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Life changes and coronavirus

In the wake of the pandemic, life has changed significantly for most people. However, many people are now facing changes that will have a large and lasting impact on their lives.

If your life has changed, we're here to support you.

There are several ways your life may have changed since the pandemic began, including:

  • The loss of a loved one
  • Long-term illness
  • Divorce or separation
  • Job loss

How are you feeling?

Each of these life changes is an emotionally challenging thing to deal with, so it’s of course natural to feel stressed and anxious when faced with any of these situations. If you’re worried about money on top of everything else you’re feeling, things can become overwhelming.

We’ve created this guide to help you navigate these difficult situations, and to list the support available. So, if a major change in your life is causing you financial stress, we hope this information can help give you one less thing to worry about.

The death of someone close to you can have a devastating effect on several areas of your life. Not only does it affect you emotionally, it can take a real toll on your wellbeing, your plans for the future, and your finances. 

Bereavement often creates a lot of uncertainty around what happens to the person’s debts or assets when they pass away. If you've been affected by this, it's important that you know where you stand and how to get the support you need. When you feel ready, please read our guide on how to deal with debt following a bereavement and what to do with debts that aren’t in your name. 

If you’re struggling to cope with the loss of a loved one, contact a bereavement charity such as Cruse or an emotional support charity such as Samaritans. If you have the added stress of worrying about finances after your loved one has passed, we can help.

When you’re living with an illness or you’re on long-term sick leave, it can be challenging both mentally and physically.

If you’ve had to take time off sick during the pandemic, illness may have had an impact on your finances, causing you more stress and potentially hindering your recovery. These financial pressures can make falling into debt more likely, or lead to debts you could normally deal with becoming unmanageable. 

Find out about the support available for applying for benefits, sick pay and other ways to deal with financial problems caused by long term sicknesss.

The pandemic has had an effect on everyone’s home life. Whether it’s weeks apart, or too much time together, the current situation has put a strain on many relationships. As well as the obvious emotional stress this causes, it can also lead to money worries.

Divorce and separation can lead to a reduced income, as well as new expenses like solicitors’ fees and relocation costs. On top of this, if either of you have debts, it can often be unclear who becomes responsible for them when you’re not longer together.

What happens to a debt after a divorce depends on your circumstances. For example, whose name the debt’s in, the date of it and whether it’s a joint debt. The financial situation of you and your ex-partner can also affect what happens to debts after divorce.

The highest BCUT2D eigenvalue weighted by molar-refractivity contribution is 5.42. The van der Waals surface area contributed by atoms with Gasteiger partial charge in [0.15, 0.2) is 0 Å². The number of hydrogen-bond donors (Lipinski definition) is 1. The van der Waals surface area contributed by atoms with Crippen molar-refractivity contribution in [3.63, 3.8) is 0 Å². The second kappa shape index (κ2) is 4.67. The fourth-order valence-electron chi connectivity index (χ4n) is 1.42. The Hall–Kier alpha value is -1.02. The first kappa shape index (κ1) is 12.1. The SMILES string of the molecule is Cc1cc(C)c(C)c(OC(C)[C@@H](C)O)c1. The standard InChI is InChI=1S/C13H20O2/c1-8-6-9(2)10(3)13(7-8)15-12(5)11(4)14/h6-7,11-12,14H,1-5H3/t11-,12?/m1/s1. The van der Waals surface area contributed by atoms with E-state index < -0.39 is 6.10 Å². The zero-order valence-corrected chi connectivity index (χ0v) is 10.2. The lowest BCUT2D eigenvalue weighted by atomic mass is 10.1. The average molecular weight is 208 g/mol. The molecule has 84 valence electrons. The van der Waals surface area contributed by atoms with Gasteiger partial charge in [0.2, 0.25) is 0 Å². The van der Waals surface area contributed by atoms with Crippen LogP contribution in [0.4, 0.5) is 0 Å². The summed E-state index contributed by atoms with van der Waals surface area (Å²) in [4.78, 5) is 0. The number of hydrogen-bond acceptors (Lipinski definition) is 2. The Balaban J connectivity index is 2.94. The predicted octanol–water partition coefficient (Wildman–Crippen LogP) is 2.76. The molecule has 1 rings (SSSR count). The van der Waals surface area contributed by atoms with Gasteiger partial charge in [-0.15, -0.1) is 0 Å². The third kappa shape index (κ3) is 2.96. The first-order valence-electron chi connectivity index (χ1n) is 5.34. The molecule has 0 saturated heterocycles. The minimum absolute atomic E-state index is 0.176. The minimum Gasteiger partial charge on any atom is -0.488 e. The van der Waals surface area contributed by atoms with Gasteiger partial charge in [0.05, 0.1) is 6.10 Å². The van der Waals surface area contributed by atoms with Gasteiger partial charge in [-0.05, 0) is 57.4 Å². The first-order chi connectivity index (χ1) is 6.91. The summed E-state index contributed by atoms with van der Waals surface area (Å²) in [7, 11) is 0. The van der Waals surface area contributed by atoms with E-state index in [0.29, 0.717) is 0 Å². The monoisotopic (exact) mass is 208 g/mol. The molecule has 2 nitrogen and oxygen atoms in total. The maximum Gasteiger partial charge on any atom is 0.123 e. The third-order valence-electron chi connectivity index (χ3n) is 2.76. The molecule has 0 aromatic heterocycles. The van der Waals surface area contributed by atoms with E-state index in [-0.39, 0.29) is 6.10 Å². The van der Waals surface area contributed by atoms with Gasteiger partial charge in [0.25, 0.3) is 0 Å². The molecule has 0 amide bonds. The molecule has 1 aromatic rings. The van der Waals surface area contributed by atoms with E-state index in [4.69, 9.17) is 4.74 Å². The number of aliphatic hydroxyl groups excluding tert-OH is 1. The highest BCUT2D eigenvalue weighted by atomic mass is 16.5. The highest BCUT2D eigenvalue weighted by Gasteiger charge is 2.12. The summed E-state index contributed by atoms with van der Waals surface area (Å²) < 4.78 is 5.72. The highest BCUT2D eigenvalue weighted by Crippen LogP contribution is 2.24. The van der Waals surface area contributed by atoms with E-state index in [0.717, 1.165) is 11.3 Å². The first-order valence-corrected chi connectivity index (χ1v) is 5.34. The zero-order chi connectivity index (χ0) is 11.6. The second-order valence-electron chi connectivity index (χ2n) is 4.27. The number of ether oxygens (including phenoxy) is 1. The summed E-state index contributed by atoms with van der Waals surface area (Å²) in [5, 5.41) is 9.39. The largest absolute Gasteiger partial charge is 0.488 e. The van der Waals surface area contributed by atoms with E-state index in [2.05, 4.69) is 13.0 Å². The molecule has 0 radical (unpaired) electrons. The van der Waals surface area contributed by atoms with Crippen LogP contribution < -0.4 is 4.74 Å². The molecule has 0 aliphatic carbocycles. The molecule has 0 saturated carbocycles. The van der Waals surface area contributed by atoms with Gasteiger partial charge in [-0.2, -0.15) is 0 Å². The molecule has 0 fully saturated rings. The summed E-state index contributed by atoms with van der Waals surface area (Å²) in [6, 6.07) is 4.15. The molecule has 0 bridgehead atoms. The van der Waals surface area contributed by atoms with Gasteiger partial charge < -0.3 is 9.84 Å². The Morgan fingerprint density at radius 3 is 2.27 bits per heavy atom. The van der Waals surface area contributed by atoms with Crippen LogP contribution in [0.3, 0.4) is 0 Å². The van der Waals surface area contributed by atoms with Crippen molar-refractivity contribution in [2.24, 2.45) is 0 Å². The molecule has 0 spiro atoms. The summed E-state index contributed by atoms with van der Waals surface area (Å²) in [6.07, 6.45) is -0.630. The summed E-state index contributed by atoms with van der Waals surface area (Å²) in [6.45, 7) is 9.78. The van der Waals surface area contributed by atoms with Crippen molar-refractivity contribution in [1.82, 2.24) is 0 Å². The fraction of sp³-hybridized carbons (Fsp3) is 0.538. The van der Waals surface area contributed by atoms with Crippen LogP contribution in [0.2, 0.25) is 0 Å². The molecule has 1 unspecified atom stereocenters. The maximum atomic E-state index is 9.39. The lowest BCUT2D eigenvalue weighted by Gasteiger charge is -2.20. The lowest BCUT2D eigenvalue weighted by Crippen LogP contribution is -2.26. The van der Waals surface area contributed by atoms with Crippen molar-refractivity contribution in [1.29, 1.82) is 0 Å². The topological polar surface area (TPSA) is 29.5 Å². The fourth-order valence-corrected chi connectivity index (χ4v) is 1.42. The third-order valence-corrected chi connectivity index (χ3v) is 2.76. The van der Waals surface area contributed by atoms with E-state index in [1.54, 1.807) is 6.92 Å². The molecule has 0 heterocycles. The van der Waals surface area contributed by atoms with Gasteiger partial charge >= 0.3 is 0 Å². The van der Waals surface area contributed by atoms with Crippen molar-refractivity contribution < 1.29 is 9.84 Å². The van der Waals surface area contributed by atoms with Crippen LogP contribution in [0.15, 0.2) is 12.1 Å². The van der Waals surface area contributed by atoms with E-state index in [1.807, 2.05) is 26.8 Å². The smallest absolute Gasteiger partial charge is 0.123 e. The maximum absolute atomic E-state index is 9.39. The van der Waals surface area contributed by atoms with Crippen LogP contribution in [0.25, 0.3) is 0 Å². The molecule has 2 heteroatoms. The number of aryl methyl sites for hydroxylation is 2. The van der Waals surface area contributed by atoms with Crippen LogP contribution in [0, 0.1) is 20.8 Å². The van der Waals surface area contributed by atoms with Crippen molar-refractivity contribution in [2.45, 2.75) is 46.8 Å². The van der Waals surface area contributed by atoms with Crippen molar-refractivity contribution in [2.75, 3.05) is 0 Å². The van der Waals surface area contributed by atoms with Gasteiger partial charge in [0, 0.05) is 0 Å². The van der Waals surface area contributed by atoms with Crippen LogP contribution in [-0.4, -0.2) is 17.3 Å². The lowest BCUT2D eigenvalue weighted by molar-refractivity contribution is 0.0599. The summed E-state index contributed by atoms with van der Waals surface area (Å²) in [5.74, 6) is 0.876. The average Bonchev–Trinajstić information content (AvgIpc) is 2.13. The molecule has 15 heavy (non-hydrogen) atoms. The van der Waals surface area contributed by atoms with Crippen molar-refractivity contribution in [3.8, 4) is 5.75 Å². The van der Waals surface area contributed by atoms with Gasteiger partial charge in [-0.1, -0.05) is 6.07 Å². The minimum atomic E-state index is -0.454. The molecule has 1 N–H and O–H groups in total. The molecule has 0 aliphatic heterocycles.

If you’re worried about your finances following a divorce or separation, we can help. 

Being made redundant and losing your job can be a very upsetting and stressful situation to have to deal with. In most cases it also means having to get by on a reduced income.

It’s no secret that many people are have lost their job due to coronavirus. If you’ve lost your job, your intention may be to get back into work as soon as possible, but it’s important to act fast as you can to reduce the impact on your finances.

If you’re worried about how to deal with your household bills or debts, or both, we can help. Take a look at our step-by-step reduced income guide for help dealing with your immediate worries, taking control of your finances, and feeling more confident about your financial future.

During such an uncertain time, it's natural that you might be feeling stressed and anxious. This is especially true if you're worried about someone with a vulnerability.

When it comes to money worries, anyone who finds it especially hard to deal with their debts because of their situation or their health could be considered ‘vulnerable’. Creditors are obligated to provide extra support to a vulnerable person. if you make a creditor aware of a vulnerability, they'll put extra measures in place to ensure the vulnerable person isn't impacted unfairly. 

If you know someone who needs extra help to manage their finances, helping them reduce the stress and worry of a debt problem can make a big difference to helping them cope with other issues. Find out how you, and we, can help someone you care about deal with their debts at this difficult time.

Has your life changed due to the pandemic? 

If your life’s been impacted by recent events, and you’re worried about your finances, or the finances of someone you care about, we’re here for you. Don’t suffer in silence, ignore it, or try to go it alone. We have a team of advisors who can provide the free and confidential debt advice you need. Together, we will get through this.

In the meantime, putting together a budget can help you understand your current financial situation and make savings on your living costs. 

Do you need debt advice?

If you're worried about money and feel you might have a debt problem, use our free online debt tool.

We'll give you personalised advice and find the right solution.

Get debt help now

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Every year, we help over 650,000 people resolve their problems, repay their debts and rebuild their lives.

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